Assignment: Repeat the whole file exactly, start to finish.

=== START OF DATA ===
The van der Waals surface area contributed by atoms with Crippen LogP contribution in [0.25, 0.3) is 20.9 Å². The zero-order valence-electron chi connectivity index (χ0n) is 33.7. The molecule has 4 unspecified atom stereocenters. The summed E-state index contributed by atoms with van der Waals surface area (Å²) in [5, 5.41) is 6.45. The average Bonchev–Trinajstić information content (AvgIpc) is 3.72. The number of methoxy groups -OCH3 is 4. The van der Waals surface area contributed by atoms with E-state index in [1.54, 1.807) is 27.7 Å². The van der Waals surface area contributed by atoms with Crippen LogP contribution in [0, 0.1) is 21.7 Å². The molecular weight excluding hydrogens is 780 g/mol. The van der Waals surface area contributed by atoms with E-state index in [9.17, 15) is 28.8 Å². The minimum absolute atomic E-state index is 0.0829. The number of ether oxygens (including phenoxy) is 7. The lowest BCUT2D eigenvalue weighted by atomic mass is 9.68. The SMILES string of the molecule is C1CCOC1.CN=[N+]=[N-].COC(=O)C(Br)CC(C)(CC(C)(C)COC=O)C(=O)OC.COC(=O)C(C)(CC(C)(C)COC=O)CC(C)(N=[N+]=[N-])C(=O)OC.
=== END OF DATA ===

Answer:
The van der Waals surface area contributed by atoms with Crippen LogP contribution in [0.25, 0.3) is 20.9 Å². The zero-order valence-electron chi connectivity index (χ0n) is 33.7. The molecule has 4 unspecified atom stereocenters. The summed E-state index contributed by atoms with van der Waals surface area (Å²) in [5, 5.41) is 6.45. The average Bonchev–Trinajstić information content (AvgIpc) is 3.72. The number of methoxy groups -OCH3 is 4. The van der Waals surface area contributed by atoms with E-state index in [1.54, 1.807) is 27.7 Å². The van der Waals surface area contributed by atoms with Crippen LogP contribution in [0, 0.1) is 21.7 Å². The molecular weight excluding hydrogens is 780 g/mol. The van der Waals surface area contributed by atoms with E-state index in [9.17, 15) is 28.8 Å². The minimum absolute atomic E-state index is 0.0829. The number of ether oxygens (including phenoxy) is 7. The lowest BCUT2D eigenvalue weighted by atomic mass is 9.68. The SMILES string of the molecule is C1CCOC1.CN=[N+]=[N-].COC(=O)C(Br)CC(C)(CC(C)(C)COC=O)C(=O)OC.COC(=O)C(C)(CC(C)(C)COC=O)CC(C)(N=[N+]=[N-])C(=O)OC.